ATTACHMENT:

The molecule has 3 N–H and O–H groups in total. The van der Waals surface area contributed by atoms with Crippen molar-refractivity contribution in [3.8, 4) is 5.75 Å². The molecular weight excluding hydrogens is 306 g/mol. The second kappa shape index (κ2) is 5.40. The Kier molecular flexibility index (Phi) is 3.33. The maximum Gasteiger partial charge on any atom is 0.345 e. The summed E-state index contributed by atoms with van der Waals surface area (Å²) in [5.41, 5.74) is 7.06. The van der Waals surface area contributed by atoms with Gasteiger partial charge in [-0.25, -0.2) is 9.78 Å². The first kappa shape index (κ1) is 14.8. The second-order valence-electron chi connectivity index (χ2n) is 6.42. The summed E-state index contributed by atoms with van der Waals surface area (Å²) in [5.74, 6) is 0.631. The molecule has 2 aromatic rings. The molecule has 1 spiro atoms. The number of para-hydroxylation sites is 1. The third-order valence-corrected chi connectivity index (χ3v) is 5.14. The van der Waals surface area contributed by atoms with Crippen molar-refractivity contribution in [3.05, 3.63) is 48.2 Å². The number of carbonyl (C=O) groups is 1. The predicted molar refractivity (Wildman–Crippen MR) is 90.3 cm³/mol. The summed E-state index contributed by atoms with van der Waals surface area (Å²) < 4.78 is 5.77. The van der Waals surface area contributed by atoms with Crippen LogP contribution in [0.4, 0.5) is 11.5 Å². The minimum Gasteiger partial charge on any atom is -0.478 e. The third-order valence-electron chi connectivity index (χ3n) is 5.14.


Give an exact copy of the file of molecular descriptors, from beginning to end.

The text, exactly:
The molecule has 3 N–H and O–H groups in total. The van der Waals surface area contributed by atoms with Crippen molar-refractivity contribution in [3.8, 4) is 5.75 Å². The molecular weight excluding hydrogens is 306 g/mol. The second kappa shape index (κ2) is 5.40. The Kier molecular flexibility index (Phi) is 3.33. The maximum Gasteiger partial charge on any atom is 0.345 e. The summed E-state index contributed by atoms with van der Waals surface area (Å²) in [5.41, 5.74) is 7.06. The van der Waals surface area contributed by atoms with Gasteiger partial charge in [-0.25, -0.2) is 9.78 Å². The first kappa shape index (κ1) is 14.8. The second-order valence-electron chi connectivity index (χ2n) is 6.42. The summed E-state index contributed by atoms with van der Waals surface area (Å²) in [5.74, 6) is 0.631. The molecule has 2 aromatic rings. The molecule has 1 spiro atoms. The number of para-hydroxylation sites is 1. The third-order valence-corrected chi connectivity index (χ3v) is 5.14. The van der Waals surface area contributed by atoms with Crippen molar-refractivity contribution in [3.05, 3.63) is 48.2 Å². The number of carbonyl (C=O) groups is 1. The predicted molar refractivity (Wildman–Crippen MR) is 90.3 cm³/mol. The summed E-state index contributed by atoms with van der Waals surface area (Å²) < 4.78 is 5.77. The van der Waals surface area contributed by atoms with Crippen LogP contribution in [0.4, 0.5) is 11.5 Å². The minimum Gasteiger partial charge on any atom is -0.478 e. The third-order valence-electron chi connectivity index (χ3n) is 5.14.